Outside of assembly line equipment, lighting is one of the single largest categories of energy consumption for industrial plants. Upgrading to energy-efficient lighting and control systems can have dramatic impacts on total cost of ownership by driving down power costs, maintenance costs and boosting plant productivity.
Using LED lighting is an easy way to achieve corporate sustainability goals and reduce costs at the same time.
Here are five ways multi-site industrial companies can harness the power of energy-efficient lighting to build their bottom line:
LEDs are known for their energy benefits. As a result, organizations that upgrade from legacy light sources enjoy dramatically smaller electric bills. Justin Moon, director of product marketing at IM Supply manufacturer partner Acuity Brands, Inc., provides numbers to the equation, “Industrial customers can typically save 50 – 75 percent in energy costs when they upgrade to LEDs. This is a huge opportunity to save and get a good ROI. Many of our customers use those savings to reinvest in the business.”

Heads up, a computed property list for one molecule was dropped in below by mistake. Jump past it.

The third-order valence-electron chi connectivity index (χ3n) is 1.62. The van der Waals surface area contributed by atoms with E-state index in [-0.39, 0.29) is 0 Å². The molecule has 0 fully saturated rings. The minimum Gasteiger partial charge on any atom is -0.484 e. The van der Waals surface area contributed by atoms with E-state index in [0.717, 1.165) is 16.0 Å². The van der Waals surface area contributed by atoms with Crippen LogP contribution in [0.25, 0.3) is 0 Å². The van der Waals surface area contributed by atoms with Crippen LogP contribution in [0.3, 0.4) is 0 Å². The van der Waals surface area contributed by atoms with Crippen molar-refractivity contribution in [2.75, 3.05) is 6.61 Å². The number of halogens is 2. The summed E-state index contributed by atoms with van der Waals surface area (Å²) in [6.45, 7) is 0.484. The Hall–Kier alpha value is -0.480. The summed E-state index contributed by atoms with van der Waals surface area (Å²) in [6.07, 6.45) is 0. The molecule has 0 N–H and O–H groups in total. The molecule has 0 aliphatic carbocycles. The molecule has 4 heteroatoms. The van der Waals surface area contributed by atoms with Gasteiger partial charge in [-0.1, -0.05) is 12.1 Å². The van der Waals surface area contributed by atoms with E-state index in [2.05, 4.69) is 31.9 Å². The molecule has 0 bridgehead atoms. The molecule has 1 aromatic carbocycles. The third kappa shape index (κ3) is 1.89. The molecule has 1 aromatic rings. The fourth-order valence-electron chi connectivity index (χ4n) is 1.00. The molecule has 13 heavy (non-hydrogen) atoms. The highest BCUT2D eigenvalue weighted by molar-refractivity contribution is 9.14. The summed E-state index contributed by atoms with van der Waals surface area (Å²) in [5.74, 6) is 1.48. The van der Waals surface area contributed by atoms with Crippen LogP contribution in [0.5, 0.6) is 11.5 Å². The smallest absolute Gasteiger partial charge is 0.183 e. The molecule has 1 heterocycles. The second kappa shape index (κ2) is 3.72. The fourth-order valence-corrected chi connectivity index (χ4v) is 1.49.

That 50 – 75 percent savings Moon referenced isn’t petty cash. According to the U.S. Energy Information Administration’s 2014 Manufacturing Energy Consumption Survey (MECS), industrial facility lighting accounts for 55 billion kWh (or about 6.2 percent of all manufacturing energy used in the United States).
Those dramatic savings can be magnified further through control systems.